points out that in the current political stalemate, most agencies’ scores are down.
The annual Best Places to Work in the Federal Government report has been a recurring theme here. The Partnership for Public Service uses data from the Office of Personnel Management's Federal Employee Viewpoint Survey to rank agencies and their subcomponents according to a Best Places to Work index score. Agencies and subcomponents are not only measured on overall employee satisfaction, but are scored in 10 workplace categories, such as effective leadership, employee skills/mission match, pay and work/life balance.
FCC avoided the survey in 2003-2007, but has participated in 2009-20011. This year FCC ranked 17th out of 32 small agencies. In the 2009 survey, based on data collected in 2008 under FCC Chairman Martin, FCC ranked 28th out of 32 “small agencies” and was lower than all but 25 out of the 278 organizations surveyed. But in 2010, FCC was justifiably proud of being “most improved agency in the Federal Government” .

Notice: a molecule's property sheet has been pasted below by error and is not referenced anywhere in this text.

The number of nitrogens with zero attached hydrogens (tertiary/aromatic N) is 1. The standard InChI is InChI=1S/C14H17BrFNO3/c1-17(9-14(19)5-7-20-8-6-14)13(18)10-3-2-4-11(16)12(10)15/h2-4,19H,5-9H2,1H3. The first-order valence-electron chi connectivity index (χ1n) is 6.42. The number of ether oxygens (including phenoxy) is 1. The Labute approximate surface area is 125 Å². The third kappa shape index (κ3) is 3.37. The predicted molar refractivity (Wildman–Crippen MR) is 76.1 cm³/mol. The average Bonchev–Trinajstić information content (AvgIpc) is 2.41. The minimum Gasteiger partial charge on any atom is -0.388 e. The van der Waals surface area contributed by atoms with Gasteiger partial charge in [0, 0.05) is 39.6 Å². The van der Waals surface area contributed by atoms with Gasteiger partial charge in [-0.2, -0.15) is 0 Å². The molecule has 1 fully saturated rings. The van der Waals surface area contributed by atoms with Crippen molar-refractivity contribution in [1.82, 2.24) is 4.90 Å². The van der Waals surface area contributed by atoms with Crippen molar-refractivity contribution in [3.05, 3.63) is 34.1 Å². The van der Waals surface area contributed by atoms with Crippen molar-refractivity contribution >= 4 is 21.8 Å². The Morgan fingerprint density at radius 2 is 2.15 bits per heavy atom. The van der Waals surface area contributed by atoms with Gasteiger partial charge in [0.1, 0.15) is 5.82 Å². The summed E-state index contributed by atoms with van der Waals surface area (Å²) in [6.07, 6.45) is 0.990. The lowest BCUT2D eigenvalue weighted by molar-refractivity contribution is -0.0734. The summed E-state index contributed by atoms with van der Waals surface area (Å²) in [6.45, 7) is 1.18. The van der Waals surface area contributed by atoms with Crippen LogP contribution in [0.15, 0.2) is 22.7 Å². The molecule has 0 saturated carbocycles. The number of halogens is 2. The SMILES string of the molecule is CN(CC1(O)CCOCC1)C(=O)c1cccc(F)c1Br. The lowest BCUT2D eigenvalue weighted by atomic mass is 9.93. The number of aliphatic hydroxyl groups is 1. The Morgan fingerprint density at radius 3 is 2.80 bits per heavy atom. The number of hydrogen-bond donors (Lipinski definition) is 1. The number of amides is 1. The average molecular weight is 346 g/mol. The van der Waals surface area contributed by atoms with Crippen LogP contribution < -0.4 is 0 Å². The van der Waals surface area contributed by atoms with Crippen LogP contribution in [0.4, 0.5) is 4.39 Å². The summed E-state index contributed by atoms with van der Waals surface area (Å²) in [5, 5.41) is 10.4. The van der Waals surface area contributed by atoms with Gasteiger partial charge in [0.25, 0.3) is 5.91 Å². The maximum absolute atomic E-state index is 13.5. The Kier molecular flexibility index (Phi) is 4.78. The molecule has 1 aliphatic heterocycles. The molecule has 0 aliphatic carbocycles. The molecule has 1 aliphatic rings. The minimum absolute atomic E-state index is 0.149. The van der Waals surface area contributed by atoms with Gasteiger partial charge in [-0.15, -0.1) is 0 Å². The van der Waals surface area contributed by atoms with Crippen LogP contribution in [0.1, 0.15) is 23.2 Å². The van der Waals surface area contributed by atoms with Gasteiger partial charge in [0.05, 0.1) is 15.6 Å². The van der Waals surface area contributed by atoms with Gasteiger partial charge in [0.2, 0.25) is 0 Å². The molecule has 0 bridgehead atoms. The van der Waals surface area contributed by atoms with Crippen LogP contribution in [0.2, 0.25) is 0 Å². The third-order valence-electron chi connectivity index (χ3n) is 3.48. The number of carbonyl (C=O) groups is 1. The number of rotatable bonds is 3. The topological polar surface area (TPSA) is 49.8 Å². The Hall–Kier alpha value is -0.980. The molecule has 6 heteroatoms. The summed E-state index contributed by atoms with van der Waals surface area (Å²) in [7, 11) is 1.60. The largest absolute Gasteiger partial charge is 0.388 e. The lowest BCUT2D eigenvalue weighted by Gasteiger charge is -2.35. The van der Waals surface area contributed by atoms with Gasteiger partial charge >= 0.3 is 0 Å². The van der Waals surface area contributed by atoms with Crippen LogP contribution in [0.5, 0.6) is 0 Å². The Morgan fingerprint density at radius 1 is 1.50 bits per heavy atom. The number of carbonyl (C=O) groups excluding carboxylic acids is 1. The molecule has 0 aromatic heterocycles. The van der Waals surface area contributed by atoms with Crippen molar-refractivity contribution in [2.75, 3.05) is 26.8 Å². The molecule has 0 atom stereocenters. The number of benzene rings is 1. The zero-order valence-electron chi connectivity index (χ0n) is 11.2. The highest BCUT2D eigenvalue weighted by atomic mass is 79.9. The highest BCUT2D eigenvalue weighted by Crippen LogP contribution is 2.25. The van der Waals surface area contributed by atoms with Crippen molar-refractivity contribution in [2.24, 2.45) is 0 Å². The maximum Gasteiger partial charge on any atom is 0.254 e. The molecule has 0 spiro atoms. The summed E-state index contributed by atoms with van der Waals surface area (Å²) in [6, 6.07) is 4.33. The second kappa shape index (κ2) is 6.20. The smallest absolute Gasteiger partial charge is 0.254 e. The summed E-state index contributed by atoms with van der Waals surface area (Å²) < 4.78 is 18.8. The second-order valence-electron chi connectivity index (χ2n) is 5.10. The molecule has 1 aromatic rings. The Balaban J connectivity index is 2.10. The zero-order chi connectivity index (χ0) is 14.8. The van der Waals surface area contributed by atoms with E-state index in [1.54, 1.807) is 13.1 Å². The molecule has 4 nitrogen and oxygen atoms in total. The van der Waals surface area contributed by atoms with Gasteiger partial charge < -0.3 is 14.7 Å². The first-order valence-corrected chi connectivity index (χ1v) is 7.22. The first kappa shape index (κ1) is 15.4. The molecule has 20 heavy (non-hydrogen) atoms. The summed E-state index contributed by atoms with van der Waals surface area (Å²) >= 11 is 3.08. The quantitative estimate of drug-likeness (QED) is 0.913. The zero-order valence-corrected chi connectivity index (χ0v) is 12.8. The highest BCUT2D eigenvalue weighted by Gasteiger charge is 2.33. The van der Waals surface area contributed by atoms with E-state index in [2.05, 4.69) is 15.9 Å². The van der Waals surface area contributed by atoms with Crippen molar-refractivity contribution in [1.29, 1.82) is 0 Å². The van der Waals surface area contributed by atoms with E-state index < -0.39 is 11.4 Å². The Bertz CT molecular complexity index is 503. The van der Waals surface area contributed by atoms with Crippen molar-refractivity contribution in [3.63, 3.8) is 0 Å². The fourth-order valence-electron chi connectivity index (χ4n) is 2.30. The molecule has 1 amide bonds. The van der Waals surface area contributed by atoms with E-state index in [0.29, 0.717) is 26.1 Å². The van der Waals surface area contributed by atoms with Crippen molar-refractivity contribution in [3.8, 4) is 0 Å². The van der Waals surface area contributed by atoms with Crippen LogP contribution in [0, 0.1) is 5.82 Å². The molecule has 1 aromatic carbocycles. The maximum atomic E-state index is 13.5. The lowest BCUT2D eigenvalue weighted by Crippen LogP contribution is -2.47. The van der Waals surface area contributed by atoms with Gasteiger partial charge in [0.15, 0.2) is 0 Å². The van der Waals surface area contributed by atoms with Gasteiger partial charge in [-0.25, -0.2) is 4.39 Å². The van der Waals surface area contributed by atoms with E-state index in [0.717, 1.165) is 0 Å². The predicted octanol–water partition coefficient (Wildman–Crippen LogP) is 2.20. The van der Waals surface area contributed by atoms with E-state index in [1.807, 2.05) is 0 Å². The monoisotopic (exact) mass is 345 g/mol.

As shown in the chart at left, FCC is still in the average zone for small agencies. I suspect one factor is the lack of stability and continuity for top managers at FCC compared to other agencies. For decades FCC has lacked a top tier of senior civil servants who survived presidential and chairman transitions. (The Mark Fowler to Al Sikes transition was one of the “bloodiest” for senior managers even though the Reagan remained President.)
The reasons for the senior management changes are complex and there is fault on both the 8th Floor political level and the many of the career civil servants who do not act like nonpartisan “British civil servants” as they rise in their career, but rather tend to pander to the political crowds. Bob Pepper was a notable exception serving high positions at FCC under 6 chairmen of both parties. That is truly rare now. But this type of continuity is essential to bridge the gap between the 8th Floor and the staff and make FCC a more effective agency.